Gov. David Paterson’s secretive process to select Hillary Rodham Clinton’s successor in the U.S. Senate conflicts with his campaign promises to open up government and New York’s top regulator of open government laws says it appears to violate state law.
Just days from announcing his choice, Paterson won’t identify “about 10” people he said are in the running to follow Clinton. He won’t release the blank questionnaire he sent to each of them looking for background information. He won’t turn over the candidates’ completed forms. And the public isn’t getting any idea how the hopefuls feel about broad or regional public issues — or even if public policy is being discussed.
“The process is confidential,” is the stock answer from his office for the appointment to what has been called the world’s most exclusive club.
The list of hopefuls and the questions posed to them in the questionnaire seems to most clearly violate the state’s post-Watergate freedom of information laws designed to make sure government officials are accountable to the public. And at least some of the answers by candidates in their background checks should likely be public, too.
“How could it not be public? It’s a blank form,” said Robert Freeman, executive director of the state Committee on Open Government, the state agency that regulates enforcement of the good-government laws. Since 1976 Freeman, a lawyer, has been the top state employee who advises government and the public on interpretation of the public officers’ law.
The names of those under consideration — among them Caroline Kennedy, perhaps Attorney General Andrew Cuomo, several members of Congress and other elected officials — should also be disclosed, Freeman said.
“In my mind, the identities of those seeking one of the highest offices in the land would not rise to the level of unwarranted invasion of personal privacy,” Freeman told The Associated Press in an interview.
Some case law also would appear to go against Paterson. A court found not even a village board could legally go into a closed-door executive session to discuss filling a vacant seat. Freeman said state law in some ways recognizes less privacy protection for those in public office or seeking public office compared to private citizens.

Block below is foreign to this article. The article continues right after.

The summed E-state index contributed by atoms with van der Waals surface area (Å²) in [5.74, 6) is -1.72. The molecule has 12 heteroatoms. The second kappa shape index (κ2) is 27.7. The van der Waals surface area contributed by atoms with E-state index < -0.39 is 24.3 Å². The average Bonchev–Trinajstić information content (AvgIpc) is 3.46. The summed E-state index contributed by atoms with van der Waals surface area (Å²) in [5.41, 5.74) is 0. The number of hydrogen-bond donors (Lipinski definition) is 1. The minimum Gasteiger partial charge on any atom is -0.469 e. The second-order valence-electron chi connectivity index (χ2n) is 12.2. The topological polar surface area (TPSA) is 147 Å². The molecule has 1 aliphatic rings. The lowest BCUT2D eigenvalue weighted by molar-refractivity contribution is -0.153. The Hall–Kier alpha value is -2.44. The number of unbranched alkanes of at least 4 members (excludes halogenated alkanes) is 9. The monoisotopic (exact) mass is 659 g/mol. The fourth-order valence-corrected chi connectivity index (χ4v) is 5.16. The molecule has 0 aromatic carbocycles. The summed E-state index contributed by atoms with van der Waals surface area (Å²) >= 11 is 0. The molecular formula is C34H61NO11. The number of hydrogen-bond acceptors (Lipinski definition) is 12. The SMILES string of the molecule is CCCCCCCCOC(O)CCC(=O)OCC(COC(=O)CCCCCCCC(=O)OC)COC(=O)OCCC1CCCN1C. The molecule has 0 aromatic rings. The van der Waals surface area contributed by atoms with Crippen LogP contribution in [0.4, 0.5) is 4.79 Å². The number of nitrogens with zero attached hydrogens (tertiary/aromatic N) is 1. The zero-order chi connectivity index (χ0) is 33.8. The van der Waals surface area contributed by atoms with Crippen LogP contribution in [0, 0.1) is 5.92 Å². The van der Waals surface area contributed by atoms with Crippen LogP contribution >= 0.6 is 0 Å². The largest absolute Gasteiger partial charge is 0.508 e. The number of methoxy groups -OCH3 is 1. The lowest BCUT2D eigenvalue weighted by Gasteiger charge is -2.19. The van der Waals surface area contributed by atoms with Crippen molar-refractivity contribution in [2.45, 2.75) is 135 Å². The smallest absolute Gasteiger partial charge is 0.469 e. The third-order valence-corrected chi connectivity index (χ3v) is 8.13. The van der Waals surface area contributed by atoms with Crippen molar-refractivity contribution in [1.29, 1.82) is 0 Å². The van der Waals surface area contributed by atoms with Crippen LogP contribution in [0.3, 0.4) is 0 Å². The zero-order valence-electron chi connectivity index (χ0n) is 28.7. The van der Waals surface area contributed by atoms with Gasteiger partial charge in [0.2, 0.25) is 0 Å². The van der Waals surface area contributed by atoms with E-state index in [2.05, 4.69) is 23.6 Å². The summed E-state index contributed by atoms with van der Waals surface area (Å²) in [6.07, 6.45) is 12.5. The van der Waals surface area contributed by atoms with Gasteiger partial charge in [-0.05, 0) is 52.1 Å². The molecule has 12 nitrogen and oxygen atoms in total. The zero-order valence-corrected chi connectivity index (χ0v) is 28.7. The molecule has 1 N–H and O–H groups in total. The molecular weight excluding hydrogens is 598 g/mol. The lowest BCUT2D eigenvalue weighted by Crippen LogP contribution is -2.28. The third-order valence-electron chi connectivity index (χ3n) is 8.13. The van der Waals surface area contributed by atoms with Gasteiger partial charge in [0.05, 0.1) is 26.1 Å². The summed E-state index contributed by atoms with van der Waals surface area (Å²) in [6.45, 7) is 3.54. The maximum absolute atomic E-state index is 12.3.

Cuomo, who as attorney general is the governor’s lawyer, didn’t respond to a question of whether he supported the secretive process. Cuomo has refused to say if he is seeking the Senate seat.
“Their personal privacy does not trump the public’s right to know who their next senator will be,” said Blair Horner of the New York Public Interest Research Group.
Horner said the need is particularly acute in light of accusations that Illinois Gov. Rod Blagojevich tried to sell to the highest bidder his appointment for the vacant Senate seat of Barack Obama.
“So why doesn’t Governor Paterson get the candidates to pledge they won’t raise campaign funds for him, so his appointment is not seen as just in the best of interest of his own political position?” Horner said.
Paterson’s spokesmen wouldn’t respond to that question Monday.
Paterson said Monday that he hasn’t publicly disclosed the information he has received from potential candidates because the request wasn’t “a government action. That was a personal request I made of the candidates. Some of the information was rather private.”
At a news conference, Paterson said the list of candidates is “personal.”
“The law is on his side as far as whether he has to do any of this with transparency,” said Barbara Bartoletti of the League of Women Voters. “But good government is not on his side here.”
A copy of the questionnaire to applicants, obtained by The New York Times after Paterson’s office refused to release it, asks about finances and job history, but not about policy positions.
“I don’t think I’ve heard any public positions,” Bartoletti said. She noted that most of the hopefuls are in office and therefore have a record for the public to judge. The exception is the perceived front-runner, Caroline Kennedy, who has never held public office and has guarded her political opinions and privacy.
Meanwhile, Kennedy continued her efforts to reach out to political leaders and state and local officials.
While stopping short of a traditional campaign, Kennedy has been courting local power brokers. U.S. Rep. Eliot Engel released a photograph of Kennedy’s Monday meeting with him and state Assemblyman Jeffrey Dinowitz. And on Sunday, she traveled to Brooklyn to meet with black lawmakers.
In 2005, then-Sen. Paterson relied on sarcasm when some of Albany’s notorious secrecy was peeled back after some outrage by himself, voters and good-government groups.
“I’m astounded that I’m here,” said Paterson at his first public budget negotiation that included minority party leaders.
Then, as a candidate for lieutenant governor in 2006, reform was central to his platform shared by Eliot Spitzer, whom Paterson would succeed a year later following a prostitution scandal.
“Reform is the biggest joke that the Legislature tries to perpetrate on the public, and the public is not laughing,” Paterson said in 2006.
“This governor ran on a ticket whose major thrust was government reform and that’s what people thought they would get when they elected that team,” Bartoletti said. “I think everybody is watching.”
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